A new study looking at inequality in the U.S. healthcare system has concluded that wealthy Americans live up to 15 years longer on average than the poorest ones.
The study, Inequality and the health-care system in the USA, was conducted by research doctors Samuel L. Dickman of the Department of Medicine, University of California, San Francisco; professors David U Himmelstein and Steffie Woolhandler, both affiliated with the City University of New York School of Urban Public Health at Hunter College and Harvard Medical School.
The study is the latest in a series of articles published in the journal The Lancet about U.S. health and healthcare.
It highlights how widening gaps of income inequality are driving increases in health inequity. The series warns of a 21st century health-poverty trap unless new interventions are implemented.
"Widening economic inequality in the USA has been accompanied by increasing disparities in health outcomes. The life expectancy of the wealthiest Americans now exceeds that of the poorest by 10–15 years," say the researchers in a summary of their study.
"Almost every chronic condition, from stroke to heart disease and arthritis, follows a predictable pattern of rising prevalence with declining income. The life expectancy gap between rich and poor Americans has been widening since the 1970s ...," the study further explains.
The research shows how the healthcare system, which could reduce income-based disparities in health, often makes these disparities worse.
"Poor Americans have worse access to care than do wealthy Americans, partly because many remain uninsured despite coverage expansions since 2010 due to the ACA [Affordable Care Act]. For individuals with private insurance, rising premiums and cost sharing have undermined wage gains and driven many households into debt and even bankruptcy," the study says.
While all of this is happening the share of healthcare resources devoted to care of the wealthy has risen.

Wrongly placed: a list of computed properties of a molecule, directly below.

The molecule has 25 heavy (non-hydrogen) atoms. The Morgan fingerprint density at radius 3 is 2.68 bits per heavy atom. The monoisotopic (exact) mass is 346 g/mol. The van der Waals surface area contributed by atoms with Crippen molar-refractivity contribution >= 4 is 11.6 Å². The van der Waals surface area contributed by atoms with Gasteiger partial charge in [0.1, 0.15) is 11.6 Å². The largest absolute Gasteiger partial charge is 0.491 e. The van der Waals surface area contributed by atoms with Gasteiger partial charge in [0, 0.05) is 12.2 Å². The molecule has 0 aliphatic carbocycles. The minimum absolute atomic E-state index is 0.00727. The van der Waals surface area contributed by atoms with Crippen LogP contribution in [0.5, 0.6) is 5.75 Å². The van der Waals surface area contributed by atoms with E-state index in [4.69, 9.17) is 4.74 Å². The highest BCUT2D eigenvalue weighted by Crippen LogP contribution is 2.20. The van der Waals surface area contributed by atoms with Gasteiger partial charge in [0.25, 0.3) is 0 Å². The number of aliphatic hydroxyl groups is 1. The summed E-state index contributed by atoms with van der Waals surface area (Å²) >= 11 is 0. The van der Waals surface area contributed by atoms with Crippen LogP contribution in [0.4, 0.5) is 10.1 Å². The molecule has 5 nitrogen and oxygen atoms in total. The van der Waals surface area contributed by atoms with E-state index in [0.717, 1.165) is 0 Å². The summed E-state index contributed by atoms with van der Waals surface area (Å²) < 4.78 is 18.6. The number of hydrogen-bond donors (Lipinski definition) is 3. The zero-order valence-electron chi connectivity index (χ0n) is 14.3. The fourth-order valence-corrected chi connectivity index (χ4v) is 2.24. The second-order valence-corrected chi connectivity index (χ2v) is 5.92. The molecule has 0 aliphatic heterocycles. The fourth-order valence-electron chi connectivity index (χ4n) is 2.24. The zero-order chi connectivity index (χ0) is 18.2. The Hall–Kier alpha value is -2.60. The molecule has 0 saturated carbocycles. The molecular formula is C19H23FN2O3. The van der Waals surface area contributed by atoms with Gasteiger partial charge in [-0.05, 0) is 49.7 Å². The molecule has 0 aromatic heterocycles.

"Many patients cannot afford the care they need, and often forgo medical care altogether. For example, 19 percent of non-elderly adults in the USA who received prescriptions in 2014 (after full implementation of the Affordable Care Act) could not afford to fill them. Millions of middle-class families have been bankrupted by illness and medical bills. Meanwhile, very wealthy Americans are turning to so-called concierge practices that offer lengthy office visits and unfettered access to specialists," the researchers say.
"At least in some cases, when poor patients avoid care, doctors and hospitals fill the empty appointment slots and beds with patients who are less price-sensitive — an example of supply-sensitive demand. Strikingly, the USA has the world's highest healthcare expenditures despite extensive cost sharing by patients," they continue.
The researchers note that in carrying out the study, they first reviewed how social position influences Americans' access to medical services and the quality of those services.
They found that while the uninsured face the greatest barriers to care, many insured Americans are also unable to afford medical care because of cost sharing.
"Although race-based disparities in quality are well documented, the low quality scores of doctors and hospitals serving poor communities might reflect patients' deprived social circumstances rather than their providers' performance," the study says.
"Additional reforms that move forward, rather than backward, from the ACA are sorely needed to mitigate health and healthcare inequalities and reduce the financial burdens of medical care borne by non-wealthy Americans," the researchers warn.